from Wiktionary, Creative Commons Attribution/Share-Alike License
- n. Either of two Scottish kitchen implements made of wood; a flat one for turning oatcakes, or a stick for stirring porridge
- v. To spurt, spatter or sputter
from the GNU version of the Collaborative International Dictionary of English
- transitive v. To spurt or shoot in a scattering manner.
from The Century Dictionary and Cyclopedia
- To shoot in a scattering manner; spurt.
- n. A stick used for stirring.
Sorry, no etymologies found.
A spurtle is a wooden stick like tool which is able to get right into the corners of the pot, but doesn't resist its path through the porridge like a wooden spoon can.
Take a knife (a 'spurtle' is the proper utensil) in the right hand, and some Scotch, or coarse, oatmeal in the left hand, and sprinkle the meal in gradually, stirring it briskly all the time; if any lumps form draw them to the side of the pan and crush them out.
Ugly, old words like piggin and spurtle and keeler, which are all kitchen implements.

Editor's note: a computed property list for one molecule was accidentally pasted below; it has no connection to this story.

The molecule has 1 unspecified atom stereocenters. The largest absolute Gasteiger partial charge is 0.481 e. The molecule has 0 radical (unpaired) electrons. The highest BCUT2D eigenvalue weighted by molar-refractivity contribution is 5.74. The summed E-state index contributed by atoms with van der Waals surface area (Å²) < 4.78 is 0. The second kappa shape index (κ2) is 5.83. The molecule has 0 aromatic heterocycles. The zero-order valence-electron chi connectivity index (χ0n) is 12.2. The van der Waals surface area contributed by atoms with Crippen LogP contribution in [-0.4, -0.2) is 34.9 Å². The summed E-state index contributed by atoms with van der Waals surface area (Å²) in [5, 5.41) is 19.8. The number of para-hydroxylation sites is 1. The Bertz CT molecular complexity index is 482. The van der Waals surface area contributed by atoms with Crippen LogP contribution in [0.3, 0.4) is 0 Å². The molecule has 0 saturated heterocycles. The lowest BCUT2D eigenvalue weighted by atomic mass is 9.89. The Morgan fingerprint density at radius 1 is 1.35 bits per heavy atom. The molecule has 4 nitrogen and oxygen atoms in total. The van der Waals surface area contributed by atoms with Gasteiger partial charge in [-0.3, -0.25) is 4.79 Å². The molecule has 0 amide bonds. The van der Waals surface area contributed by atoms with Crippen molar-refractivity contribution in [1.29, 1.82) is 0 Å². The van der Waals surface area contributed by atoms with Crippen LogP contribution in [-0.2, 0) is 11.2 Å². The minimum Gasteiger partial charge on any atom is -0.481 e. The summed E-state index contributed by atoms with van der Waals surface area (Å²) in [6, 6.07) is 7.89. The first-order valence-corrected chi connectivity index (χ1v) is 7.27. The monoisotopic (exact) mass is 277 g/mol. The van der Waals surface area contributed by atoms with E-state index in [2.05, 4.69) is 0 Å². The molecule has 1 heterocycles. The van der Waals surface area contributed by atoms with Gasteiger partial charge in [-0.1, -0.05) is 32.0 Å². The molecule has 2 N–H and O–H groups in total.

Truly, the voice of the spurtle is heard in the land.
Whether they are stirred in with a wooden spoon or, as Mitchell advises, with a spurtle or a gruel-tree Shetland usage is probably optional, but the addition of cream or milk – never sugar – completes a winter experience that can only be described as truly halesome.
One of the best things with which to stir the porridge is a spurtle.
Mix the oats, water and salt in a pot and cook for a while, stirring frequently with your spurtle.
This lady had leaped on his back and was beating him about the head with a spurtle, uttering shrieks of condemnation.
She skimmed the grey foam off the water with a spurtle she had whittled that afternoon out of a poplar limb for lack of the dogwood she needed to do the job right.
She laid down the porridge spurtle like a queen abdicating her sceptre.
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